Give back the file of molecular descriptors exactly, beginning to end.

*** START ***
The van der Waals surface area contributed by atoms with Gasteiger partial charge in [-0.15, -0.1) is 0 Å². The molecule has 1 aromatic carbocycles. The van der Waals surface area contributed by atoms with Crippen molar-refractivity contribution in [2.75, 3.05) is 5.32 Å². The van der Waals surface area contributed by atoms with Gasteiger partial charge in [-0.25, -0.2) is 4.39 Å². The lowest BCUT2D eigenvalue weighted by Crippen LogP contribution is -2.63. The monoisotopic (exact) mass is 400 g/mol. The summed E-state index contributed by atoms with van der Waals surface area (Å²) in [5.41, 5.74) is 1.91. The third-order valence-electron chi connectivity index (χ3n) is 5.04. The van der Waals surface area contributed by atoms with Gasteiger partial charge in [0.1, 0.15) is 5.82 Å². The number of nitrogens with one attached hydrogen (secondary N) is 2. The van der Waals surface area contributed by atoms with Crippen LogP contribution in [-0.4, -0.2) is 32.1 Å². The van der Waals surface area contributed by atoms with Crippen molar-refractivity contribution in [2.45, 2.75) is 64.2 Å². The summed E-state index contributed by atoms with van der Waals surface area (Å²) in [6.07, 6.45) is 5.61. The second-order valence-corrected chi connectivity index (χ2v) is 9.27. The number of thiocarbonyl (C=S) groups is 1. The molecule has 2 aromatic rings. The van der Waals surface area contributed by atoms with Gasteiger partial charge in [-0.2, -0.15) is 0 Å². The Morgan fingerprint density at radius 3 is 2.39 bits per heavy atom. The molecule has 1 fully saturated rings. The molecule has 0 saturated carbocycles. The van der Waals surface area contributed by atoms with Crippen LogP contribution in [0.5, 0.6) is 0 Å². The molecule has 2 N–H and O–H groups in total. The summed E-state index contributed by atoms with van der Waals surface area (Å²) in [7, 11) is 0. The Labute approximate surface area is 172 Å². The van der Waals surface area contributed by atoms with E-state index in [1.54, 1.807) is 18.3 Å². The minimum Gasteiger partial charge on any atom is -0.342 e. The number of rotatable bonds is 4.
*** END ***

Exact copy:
The van der Waals surface area contributed by atoms with Gasteiger partial charge in [-0.15, -0.1) is 0 Å². The molecule has 1 aromatic carbocycles. The van der Waals surface area contributed by atoms with Crippen molar-refractivity contribution in [2.75, 3.05) is 5.32 Å². The van der Waals surface area contributed by atoms with Gasteiger partial charge in [-0.25, -0.2) is 4.39 Å². The lowest BCUT2D eigenvalue weighted by Crippen LogP contribution is -2.63. The monoisotopic (exact) mass is 400 g/mol. The summed E-state index contributed by atoms with van der Waals surface area (Å²) in [5.41, 5.74) is 1.91. The third-order valence-electron chi connectivity index (χ3n) is 5.04. The van der Waals surface area contributed by atoms with Gasteiger partial charge in [0.1, 0.15) is 5.82 Å². The number of nitrogens with one attached hydrogen (secondary N) is 2. The van der Waals surface area contributed by atoms with Crippen LogP contribution in [-0.4, -0.2) is 32.1 Å². The van der Waals surface area contributed by atoms with Crippen molar-refractivity contribution in [2.45, 2.75) is 64.2 Å². The summed E-state index contributed by atoms with van der Waals surface area (Å²) in [6.07, 6.45) is 5.61. The second-order valence-corrected chi connectivity index (χ2v) is 9.27. The number of thiocarbonyl (C=S) groups is 1. The molecule has 2 aromatic rings. The van der Waals surface area contributed by atoms with Gasteiger partial charge in [-0.2, -0.15) is 0 Å². The Morgan fingerprint density at radius 3 is 2.39 bits per heavy atom. The molecule has 1 fully saturated rings. The molecule has 0 saturated carbocycles. The van der Waals surface area contributed by atoms with Crippen LogP contribution in [0.5, 0.6) is 0 Å². The molecule has 2 N–H and O–H groups in total. The summed E-state index contributed by atoms with van der Waals surface area (Å²) in [7, 11) is 0. The Labute approximate surface area is 172 Å². The van der Waals surface area contributed by atoms with E-state index in [1.54, 1.807) is 18.3 Å². The minimum Gasteiger partial charge on any atom is -0.342 e. The number of rotatable bonds is 4.